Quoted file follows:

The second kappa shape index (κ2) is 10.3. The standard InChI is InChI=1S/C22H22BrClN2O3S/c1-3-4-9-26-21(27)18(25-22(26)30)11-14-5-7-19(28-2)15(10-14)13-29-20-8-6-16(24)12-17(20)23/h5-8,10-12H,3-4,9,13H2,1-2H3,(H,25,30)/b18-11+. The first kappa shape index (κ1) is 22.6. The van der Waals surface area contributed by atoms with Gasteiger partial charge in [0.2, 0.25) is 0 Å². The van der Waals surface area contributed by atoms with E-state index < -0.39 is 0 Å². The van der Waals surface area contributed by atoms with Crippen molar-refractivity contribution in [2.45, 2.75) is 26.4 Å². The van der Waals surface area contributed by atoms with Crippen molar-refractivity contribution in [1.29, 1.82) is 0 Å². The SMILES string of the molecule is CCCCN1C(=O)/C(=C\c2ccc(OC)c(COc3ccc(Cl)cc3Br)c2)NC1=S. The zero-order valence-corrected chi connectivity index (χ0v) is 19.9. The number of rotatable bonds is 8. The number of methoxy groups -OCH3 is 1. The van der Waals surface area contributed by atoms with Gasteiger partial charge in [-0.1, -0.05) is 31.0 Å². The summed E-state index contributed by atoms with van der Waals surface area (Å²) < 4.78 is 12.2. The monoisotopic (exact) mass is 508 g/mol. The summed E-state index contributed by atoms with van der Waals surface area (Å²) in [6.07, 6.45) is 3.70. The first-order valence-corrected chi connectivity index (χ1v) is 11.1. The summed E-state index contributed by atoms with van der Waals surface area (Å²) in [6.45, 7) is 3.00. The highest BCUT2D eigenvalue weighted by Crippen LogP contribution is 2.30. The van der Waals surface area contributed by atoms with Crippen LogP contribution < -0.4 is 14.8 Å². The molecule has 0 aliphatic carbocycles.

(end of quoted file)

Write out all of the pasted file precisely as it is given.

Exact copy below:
The second kappa shape index (κ2) is 10.3. The standard InChI is InChI=1S/C22H22BrClN2O3S/c1-3-4-9-26-21(27)18(25-22(26)30)11-14-5-7-19(28-2)15(10-14)13-29-20-8-6-16(24)12-17(20)23/h5-8,10-12H,3-4,9,13H2,1-2H3,(H,25,30)/b18-11+. The first kappa shape index (κ1) is 22.6. The van der Waals surface area contributed by atoms with Gasteiger partial charge in [0.2, 0.25) is 0 Å². The van der Waals surface area contributed by atoms with E-state index < -0.39 is 0 Å². The van der Waals surface area contributed by atoms with Crippen molar-refractivity contribution in [2.45, 2.75) is 26.4 Å². The van der Waals surface area contributed by atoms with Crippen molar-refractivity contribution in [1.29, 1.82) is 0 Å². The SMILES string of the molecule is CCCCN1C(=O)/C(=C\c2ccc(OC)c(COc3ccc(Cl)cc3Br)c2)NC1=S. The zero-order valence-corrected chi connectivity index (χ0v) is 19.9. The number of rotatable bonds is 8. The number of methoxy groups -OCH3 is 1. The van der Waals surface area contributed by atoms with Gasteiger partial charge in [-0.1, -0.05) is 31.0 Å². The summed E-state index contributed by atoms with van der Waals surface area (Å²) < 4.78 is 12.2. The monoisotopic (exact) mass is 508 g/mol. The summed E-state index contributed by atoms with van der Waals surface area (Å²) in [6.07, 6.45) is 3.70. The first-order valence-corrected chi connectivity index (χ1v) is 11.1. The summed E-state index contributed by atoms with van der Waals surface area (Å²) in [6.45, 7) is 3.00. The highest BCUT2D eigenvalue weighted by Crippen LogP contribution is 2.30. The van der Waals surface area contributed by atoms with Crippen LogP contribution < -0.4 is 14.8 Å². The molecule has 0 aliphatic carbocycles.